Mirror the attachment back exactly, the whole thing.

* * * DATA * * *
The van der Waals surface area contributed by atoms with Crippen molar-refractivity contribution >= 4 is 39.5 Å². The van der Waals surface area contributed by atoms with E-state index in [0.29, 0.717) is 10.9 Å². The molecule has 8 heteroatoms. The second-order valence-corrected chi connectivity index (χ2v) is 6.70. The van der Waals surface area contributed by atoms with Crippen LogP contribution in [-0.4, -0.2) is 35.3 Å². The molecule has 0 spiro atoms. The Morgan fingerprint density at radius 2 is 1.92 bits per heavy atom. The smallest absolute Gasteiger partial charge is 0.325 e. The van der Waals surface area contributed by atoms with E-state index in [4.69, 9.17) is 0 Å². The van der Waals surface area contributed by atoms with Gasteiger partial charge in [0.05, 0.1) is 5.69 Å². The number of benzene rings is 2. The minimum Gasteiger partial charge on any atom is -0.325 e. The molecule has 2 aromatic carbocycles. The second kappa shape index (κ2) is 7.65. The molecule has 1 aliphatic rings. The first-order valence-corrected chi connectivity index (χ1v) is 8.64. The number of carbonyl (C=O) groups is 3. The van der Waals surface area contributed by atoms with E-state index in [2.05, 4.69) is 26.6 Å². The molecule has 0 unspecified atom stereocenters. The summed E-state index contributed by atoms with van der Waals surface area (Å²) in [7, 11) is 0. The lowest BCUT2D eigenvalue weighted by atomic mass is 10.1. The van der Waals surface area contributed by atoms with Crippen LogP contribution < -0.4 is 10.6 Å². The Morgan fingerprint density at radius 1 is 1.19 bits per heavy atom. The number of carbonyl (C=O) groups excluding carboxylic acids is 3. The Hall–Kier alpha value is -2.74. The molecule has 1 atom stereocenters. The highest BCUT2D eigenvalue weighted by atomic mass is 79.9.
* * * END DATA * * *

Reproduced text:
The van der Waals surface area contributed by atoms with Crippen molar-refractivity contribution >= 4 is 39.5 Å². The van der Waals surface area contributed by atoms with E-state index in [0.29, 0.717) is 10.9 Å². The molecule has 8 heteroatoms. The second-order valence-corrected chi connectivity index (χ2v) is 6.70. The van der Waals surface area contributed by atoms with Crippen LogP contribution in [-0.4, -0.2) is 35.3 Å². The molecule has 0 spiro atoms. The Morgan fingerprint density at radius 2 is 1.92 bits per heavy atom. The smallest absolute Gasteiger partial charge is 0.325 e. The van der Waals surface area contributed by atoms with E-state index in [4.69, 9.17) is 0 Å². The van der Waals surface area contributed by atoms with Gasteiger partial charge in [0.05, 0.1) is 5.69 Å². The number of benzene rings is 2. The minimum Gasteiger partial charge on any atom is -0.325 e. The molecule has 2 aromatic carbocycles. The second kappa shape index (κ2) is 7.65. The molecule has 1 aliphatic rings. The first-order valence-corrected chi connectivity index (χ1v) is 8.64. The number of carbonyl (C=O) groups is 3. The van der Waals surface area contributed by atoms with E-state index in [2.05, 4.69) is 26.6 Å². The molecule has 0 unspecified atom stereocenters. The summed E-state index contributed by atoms with van der Waals surface area (Å²) in [7, 11) is 0. The lowest BCUT2D eigenvalue weighted by atomic mass is 10.1. The van der Waals surface area contributed by atoms with Crippen LogP contribution < -0.4 is 10.6 Å². The Morgan fingerprint density at radius 1 is 1.19 bits per heavy atom. The number of carbonyl (C=O) groups excluding carboxylic acids is 3. The Hall–Kier alpha value is -2.74. The molecule has 1 atom stereocenters. The highest BCUT2D eigenvalue weighted by atomic mass is 79.9.